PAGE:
An LNG export ship fueled by LNG. Image: Crowley Maritime; “An artist’s rendering of one of Crowley’s LNGfueled, combination container and roll-on/roll-off (ConRo) ships—El Coqui slated for delivery in 2017.”

Ann Henson Feltgen, Florida Bulldog.org, 22 August 2018, Despite ‘disaster risk,’ trains haul hazardous gas cargo in South Florida,

About the same time Florida East Coast Railway (FEC) executives were convincing Florida’s east coast cities and counties to back its idea of privately owned passenger trains traversing downtowns and densely populated neighborhoods, it quietly sought and won permission to haul extremely flammable liquified natural gas along the same tracks.

Liquefied natural gas (LNG) is a hazardous material Continue reading

FERC rubberstamps four rehearing denials and a new pipeline on a Friday 2018-08-10

Scurrying to use its rubberstamp before a Commissioner departing leaves it tied 2:2, FERC once again rubberstamped multiple pipelines, this time three on a Friday plus an LNG export project, while neither its main online library nor its backup library yielded copies of the orders.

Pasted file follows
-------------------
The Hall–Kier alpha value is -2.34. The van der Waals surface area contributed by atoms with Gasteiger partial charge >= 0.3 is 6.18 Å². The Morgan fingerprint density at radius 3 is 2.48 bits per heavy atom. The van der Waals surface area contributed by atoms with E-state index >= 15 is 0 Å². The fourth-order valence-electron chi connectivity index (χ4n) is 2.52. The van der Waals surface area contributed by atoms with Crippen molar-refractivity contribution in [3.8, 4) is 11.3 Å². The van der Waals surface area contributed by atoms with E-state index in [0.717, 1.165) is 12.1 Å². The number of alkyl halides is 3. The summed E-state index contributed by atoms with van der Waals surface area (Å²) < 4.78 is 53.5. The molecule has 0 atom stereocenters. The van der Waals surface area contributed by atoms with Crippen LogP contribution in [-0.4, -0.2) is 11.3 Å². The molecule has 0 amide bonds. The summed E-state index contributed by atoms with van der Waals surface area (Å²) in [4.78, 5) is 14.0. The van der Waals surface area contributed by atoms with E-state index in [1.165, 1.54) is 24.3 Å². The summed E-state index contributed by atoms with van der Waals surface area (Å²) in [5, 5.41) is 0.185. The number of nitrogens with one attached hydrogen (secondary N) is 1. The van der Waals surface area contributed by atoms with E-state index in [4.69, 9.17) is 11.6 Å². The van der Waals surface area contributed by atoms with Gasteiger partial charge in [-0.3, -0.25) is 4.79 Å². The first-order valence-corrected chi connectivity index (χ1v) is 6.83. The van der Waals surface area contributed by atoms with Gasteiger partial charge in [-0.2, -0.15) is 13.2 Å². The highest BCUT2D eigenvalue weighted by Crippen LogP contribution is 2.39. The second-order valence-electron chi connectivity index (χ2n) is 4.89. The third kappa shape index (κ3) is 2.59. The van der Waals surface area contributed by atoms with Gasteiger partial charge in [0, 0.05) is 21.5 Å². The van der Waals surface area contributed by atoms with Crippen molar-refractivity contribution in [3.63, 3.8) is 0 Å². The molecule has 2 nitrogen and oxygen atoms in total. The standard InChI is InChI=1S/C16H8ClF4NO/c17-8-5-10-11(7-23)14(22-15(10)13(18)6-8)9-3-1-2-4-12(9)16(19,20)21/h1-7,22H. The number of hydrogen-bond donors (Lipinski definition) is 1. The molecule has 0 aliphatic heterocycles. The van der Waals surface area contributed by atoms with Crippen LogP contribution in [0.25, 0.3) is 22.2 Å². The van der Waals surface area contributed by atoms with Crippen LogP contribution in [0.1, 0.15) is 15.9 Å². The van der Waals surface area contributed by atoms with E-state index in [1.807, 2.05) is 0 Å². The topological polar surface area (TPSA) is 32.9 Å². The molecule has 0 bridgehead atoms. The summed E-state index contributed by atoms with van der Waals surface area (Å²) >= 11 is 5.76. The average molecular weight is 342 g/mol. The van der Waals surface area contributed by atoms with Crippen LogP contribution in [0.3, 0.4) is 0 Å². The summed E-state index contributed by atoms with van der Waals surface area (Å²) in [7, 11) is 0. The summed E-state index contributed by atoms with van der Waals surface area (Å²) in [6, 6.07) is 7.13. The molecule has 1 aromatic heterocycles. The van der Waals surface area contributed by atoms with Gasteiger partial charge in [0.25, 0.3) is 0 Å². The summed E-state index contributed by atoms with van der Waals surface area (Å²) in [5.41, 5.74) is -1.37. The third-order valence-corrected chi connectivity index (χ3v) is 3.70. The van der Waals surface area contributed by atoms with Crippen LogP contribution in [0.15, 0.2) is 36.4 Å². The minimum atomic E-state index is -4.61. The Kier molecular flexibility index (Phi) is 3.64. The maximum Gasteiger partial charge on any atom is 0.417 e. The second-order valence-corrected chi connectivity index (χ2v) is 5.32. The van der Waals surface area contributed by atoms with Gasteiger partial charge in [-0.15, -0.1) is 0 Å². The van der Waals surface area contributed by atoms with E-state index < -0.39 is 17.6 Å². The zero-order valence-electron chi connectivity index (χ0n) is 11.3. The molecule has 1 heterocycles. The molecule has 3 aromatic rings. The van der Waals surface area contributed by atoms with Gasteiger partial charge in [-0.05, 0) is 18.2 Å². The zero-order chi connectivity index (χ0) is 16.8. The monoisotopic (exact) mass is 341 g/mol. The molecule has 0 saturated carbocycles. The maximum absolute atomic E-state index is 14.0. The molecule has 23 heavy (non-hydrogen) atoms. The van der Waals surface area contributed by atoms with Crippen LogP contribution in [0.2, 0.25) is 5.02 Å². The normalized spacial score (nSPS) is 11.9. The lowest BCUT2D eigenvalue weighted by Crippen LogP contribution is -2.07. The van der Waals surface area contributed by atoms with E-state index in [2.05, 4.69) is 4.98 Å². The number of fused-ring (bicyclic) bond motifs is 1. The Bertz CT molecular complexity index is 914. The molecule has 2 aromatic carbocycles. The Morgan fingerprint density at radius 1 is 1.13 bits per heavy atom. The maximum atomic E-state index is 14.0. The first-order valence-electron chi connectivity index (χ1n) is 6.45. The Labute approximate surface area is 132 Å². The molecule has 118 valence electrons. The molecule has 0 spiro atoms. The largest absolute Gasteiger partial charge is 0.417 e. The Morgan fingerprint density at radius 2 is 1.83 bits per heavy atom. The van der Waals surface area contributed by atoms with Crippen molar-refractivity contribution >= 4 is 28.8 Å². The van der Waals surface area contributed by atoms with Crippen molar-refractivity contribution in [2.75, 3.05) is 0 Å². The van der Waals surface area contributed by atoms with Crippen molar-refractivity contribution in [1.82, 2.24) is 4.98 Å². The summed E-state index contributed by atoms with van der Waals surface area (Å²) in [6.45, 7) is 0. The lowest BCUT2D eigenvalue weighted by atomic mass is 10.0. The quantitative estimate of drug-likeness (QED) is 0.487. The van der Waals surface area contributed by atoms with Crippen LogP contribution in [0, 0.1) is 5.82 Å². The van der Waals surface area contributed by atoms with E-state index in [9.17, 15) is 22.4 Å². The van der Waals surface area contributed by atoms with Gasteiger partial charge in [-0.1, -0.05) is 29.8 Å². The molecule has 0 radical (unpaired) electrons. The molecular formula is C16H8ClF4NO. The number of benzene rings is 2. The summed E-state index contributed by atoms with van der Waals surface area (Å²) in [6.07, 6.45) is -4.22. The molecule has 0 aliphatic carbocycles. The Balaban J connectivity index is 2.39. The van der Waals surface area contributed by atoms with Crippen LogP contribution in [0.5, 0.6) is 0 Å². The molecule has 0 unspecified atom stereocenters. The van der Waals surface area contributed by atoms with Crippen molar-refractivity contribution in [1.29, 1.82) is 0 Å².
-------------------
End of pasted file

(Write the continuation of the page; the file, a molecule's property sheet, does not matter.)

I found these four by googling:

  • 164 FERC ¶ 61,099 Florida Southeast Connection, LLC Transcontinental Gas Pipe Line Company, Sabal Trail Transmission, Docket Nos. CP14-554-003, LLC CP15-16-004, LLC CP15-17-003, ORDER DENYING REHEARING, Issued August 10, 2018
  • 164 FERC ¶ 61,098, PennEast Pipeline Company, LLC, Docket No. CP15-558-001, ORDER ON REHEARING, August 10, 2018.
  • 164 FERC ¶ 61,100, Atlantic Coast Pipeline, LLC, Dominion Transmission, Inc., Atlantic Coast Pipeline, LLC, Piedmont Natural Gas Company, Inc., Docket Nos. CP15-554-002, CP15-555-001, CP15-556-001, Order on Rehearing, August 10 2018.